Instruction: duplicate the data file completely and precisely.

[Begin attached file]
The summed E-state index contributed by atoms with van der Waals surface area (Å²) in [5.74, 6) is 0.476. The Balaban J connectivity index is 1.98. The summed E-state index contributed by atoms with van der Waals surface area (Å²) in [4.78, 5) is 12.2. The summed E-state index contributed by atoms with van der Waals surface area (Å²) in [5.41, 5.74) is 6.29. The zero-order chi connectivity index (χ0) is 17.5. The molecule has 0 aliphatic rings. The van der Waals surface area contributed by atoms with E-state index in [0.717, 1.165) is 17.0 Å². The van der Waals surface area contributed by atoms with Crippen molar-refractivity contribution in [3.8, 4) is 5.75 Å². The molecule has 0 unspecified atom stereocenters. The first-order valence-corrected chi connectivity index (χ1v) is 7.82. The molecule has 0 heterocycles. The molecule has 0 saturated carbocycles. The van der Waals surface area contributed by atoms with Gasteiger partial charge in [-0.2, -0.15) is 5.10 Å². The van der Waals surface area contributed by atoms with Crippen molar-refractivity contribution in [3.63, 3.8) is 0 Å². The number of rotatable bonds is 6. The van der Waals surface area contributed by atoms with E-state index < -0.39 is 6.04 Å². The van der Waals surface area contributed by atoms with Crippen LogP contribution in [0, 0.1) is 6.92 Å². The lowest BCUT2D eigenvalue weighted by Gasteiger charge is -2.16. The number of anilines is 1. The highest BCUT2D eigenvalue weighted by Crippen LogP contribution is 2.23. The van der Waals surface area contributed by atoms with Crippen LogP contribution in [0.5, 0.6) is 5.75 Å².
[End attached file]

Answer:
The summed E-state index contributed by atoms with van der Waals surface area (Å²) in [5.74, 6) is 0.476. The Balaban J connectivity index is 1.98. The summed E-state index contributed by atoms with van der Waals surface area (Å²) in [4.78, 5) is 12.2. The summed E-state index contributed by atoms with van der Waals surface area (Å²) in [5.41, 5.74) is 6.29. The zero-order chi connectivity index (χ0) is 17.5. The molecule has 0 aliphatic rings. The van der Waals surface area contributed by atoms with E-state index in [0.717, 1.165) is 17.0 Å². The van der Waals surface area contributed by atoms with Crippen molar-refractivity contribution in [3.8, 4) is 5.75 Å². The molecule has 0 unspecified atom stereocenters. The first-order valence-corrected chi connectivity index (χ1v) is 7.82. The molecule has 0 heterocycles. The molecule has 0 saturated carbocycles. The van der Waals surface area contributed by atoms with Gasteiger partial charge in [-0.2, -0.15) is 5.10 Å². The van der Waals surface area contributed by atoms with Crippen molar-refractivity contribution in [3.63, 3.8) is 0 Å². The number of rotatable bonds is 6. The van der Waals surface area contributed by atoms with E-state index < -0.39 is 6.04 Å². The van der Waals surface area contributed by atoms with Crippen LogP contribution in [0, 0.1) is 6.92 Å². The lowest BCUT2D eigenvalue weighted by Gasteiger charge is -2.16. The number of anilines is 1. The highest BCUT2D eigenvalue weighted by Crippen LogP contribution is 2.23. The van der Waals surface area contributed by atoms with Crippen LogP contribution in [0.5, 0.6) is 5.75 Å².